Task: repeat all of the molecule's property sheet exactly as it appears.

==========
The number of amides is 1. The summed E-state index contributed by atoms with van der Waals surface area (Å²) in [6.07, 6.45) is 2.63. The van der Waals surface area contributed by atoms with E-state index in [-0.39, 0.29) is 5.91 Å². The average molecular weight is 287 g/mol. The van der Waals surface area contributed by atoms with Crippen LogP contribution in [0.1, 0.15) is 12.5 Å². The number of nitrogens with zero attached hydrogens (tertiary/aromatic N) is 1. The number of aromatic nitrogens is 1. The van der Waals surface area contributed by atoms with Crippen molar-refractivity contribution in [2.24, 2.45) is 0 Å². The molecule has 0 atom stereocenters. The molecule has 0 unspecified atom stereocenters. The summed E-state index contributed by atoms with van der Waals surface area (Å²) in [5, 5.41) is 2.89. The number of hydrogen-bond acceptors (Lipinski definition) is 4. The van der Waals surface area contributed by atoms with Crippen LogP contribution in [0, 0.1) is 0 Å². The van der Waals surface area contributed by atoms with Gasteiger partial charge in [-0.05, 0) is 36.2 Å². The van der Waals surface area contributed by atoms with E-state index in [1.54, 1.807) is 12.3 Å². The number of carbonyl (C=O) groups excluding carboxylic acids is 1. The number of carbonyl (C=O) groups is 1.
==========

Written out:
The number of amides is 1. The summed E-state index contributed by atoms with van der Waals surface area (Å²) in [6.07, 6.45) is 2.63. The van der Waals surface area contributed by atoms with E-state index in [-0.39, 0.29) is 5.91 Å². The average molecular weight is 287 g/mol. The van der Waals surface area contributed by atoms with Crippen LogP contribution in [0.1, 0.15) is 12.5 Å². The number of nitrogens with zero attached hydrogens (tertiary/aromatic N) is 1. The number of aromatic nitrogens is 1. The van der Waals surface area contributed by atoms with Crippen molar-refractivity contribution in [2.24, 2.45) is 0 Å². The molecule has 0 atom stereocenters. The molecule has 0 unspecified atom stereocenters. The summed E-state index contributed by atoms with van der Waals surface area (Å²) in [5, 5.41) is 2.89. The number of hydrogen-bond acceptors (Lipinski definition) is 4. The van der Waals surface area contributed by atoms with Crippen LogP contribution in [0, 0.1) is 0 Å². The van der Waals surface area contributed by atoms with Gasteiger partial charge in [-0.05, 0) is 36.2 Å². The van der Waals surface area contributed by atoms with E-state index in [1.54, 1.807) is 12.3 Å². The number of carbonyl (C=O) groups excluding carboxylic acids is 1. The number of carbonyl (C=O) groups is 1.